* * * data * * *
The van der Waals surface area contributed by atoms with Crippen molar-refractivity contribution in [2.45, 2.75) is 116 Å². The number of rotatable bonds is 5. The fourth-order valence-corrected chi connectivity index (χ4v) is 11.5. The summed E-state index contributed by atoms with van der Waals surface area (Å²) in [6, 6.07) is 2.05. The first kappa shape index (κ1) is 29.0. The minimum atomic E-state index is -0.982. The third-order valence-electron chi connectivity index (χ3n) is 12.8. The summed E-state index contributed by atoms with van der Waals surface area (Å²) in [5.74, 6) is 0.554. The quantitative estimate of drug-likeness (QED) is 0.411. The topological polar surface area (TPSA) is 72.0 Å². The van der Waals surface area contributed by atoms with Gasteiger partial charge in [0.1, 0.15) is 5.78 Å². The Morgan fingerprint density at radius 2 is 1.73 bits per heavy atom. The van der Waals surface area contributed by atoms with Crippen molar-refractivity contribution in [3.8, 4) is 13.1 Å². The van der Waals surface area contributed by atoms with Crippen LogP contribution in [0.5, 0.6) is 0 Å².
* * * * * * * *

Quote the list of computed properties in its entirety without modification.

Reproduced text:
The van der Waals surface area contributed by atoms with Crippen molar-refractivity contribution in [2.45, 2.75) is 116 Å². The number of rotatable bonds is 5. The fourth-order valence-corrected chi connectivity index (χ4v) is 11.5. The summed E-state index contributed by atoms with van der Waals surface area (Å²) in [6, 6.07) is 2.05. The first kappa shape index (κ1) is 29.0. The minimum atomic E-state index is -0.982. The third-order valence-electron chi connectivity index (χ3n) is 12.8. The summed E-state index contributed by atoms with van der Waals surface area (Å²) in [5.74, 6) is 0.554. The quantitative estimate of drug-likeness (QED) is 0.411. The topological polar surface area (TPSA) is 72.0 Å². The van der Waals surface area contributed by atoms with Gasteiger partial charge in [0.1, 0.15) is 5.78 Å². The Morgan fingerprint density at radius 2 is 1.73 bits per heavy atom. The van der Waals surface area contributed by atoms with Crippen molar-refractivity contribution in [3.8, 4) is 13.1 Å². The van der Waals surface area contributed by atoms with Crippen LogP contribution in [0.5, 0.6) is 0 Å².